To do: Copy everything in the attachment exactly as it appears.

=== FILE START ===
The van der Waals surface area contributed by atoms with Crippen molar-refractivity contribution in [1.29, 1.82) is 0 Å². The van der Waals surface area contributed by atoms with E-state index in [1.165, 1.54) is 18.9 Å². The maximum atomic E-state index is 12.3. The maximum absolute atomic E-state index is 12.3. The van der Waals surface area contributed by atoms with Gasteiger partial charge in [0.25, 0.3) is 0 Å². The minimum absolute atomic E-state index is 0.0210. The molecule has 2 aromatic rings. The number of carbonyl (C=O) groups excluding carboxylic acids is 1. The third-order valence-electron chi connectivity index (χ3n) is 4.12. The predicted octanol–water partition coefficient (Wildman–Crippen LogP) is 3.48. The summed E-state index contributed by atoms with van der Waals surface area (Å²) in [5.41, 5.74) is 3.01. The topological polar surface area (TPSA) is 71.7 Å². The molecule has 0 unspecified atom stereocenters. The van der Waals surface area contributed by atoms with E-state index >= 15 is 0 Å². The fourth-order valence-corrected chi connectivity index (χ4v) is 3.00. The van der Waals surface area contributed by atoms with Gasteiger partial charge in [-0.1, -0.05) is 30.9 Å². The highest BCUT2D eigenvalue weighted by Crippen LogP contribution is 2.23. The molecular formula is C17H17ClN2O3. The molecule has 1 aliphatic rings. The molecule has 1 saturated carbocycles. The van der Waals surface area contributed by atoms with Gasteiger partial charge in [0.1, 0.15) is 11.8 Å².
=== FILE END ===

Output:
The van der Waals surface area contributed by atoms with Crippen molar-refractivity contribution in [1.29, 1.82) is 0 Å². The van der Waals surface area contributed by atoms with E-state index in [1.165, 1.54) is 18.9 Å². The maximum atomic E-state index is 12.3. The maximum absolute atomic E-state index is 12.3. The van der Waals surface area contributed by atoms with Gasteiger partial charge in [0.25, 0.3) is 0 Å². The minimum absolute atomic E-state index is 0.0210. The molecule has 2 aromatic rings. The number of carbonyl (C=O) groups excluding carboxylic acids is 1. The third-order valence-electron chi connectivity index (χ3n) is 4.12. The predicted octanol–water partition coefficient (Wildman–Crippen LogP) is 3.48. The summed E-state index contributed by atoms with van der Waals surface area (Å²) in [5.41, 5.74) is 3.01. The topological polar surface area (TPSA) is 71.7 Å². The molecule has 0 unspecified atom stereocenters. The van der Waals surface area contributed by atoms with E-state index >= 15 is 0 Å². The fourth-order valence-corrected chi connectivity index (χ4v) is 3.00. The van der Waals surface area contributed by atoms with Gasteiger partial charge in [-0.1, -0.05) is 30.9 Å². The highest BCUT2D eigenvalue weighted by Crippen LogP contribution is 2.23. The molecular formula is C17H17ClN2O3. The molecule has 1 aliphatic rings. The molecule has 1 saturated carbocycles. The van der Waals surface area contributed by atoms with Gasteiger partial charge in [0.1, 0.15) is 11.8 Å².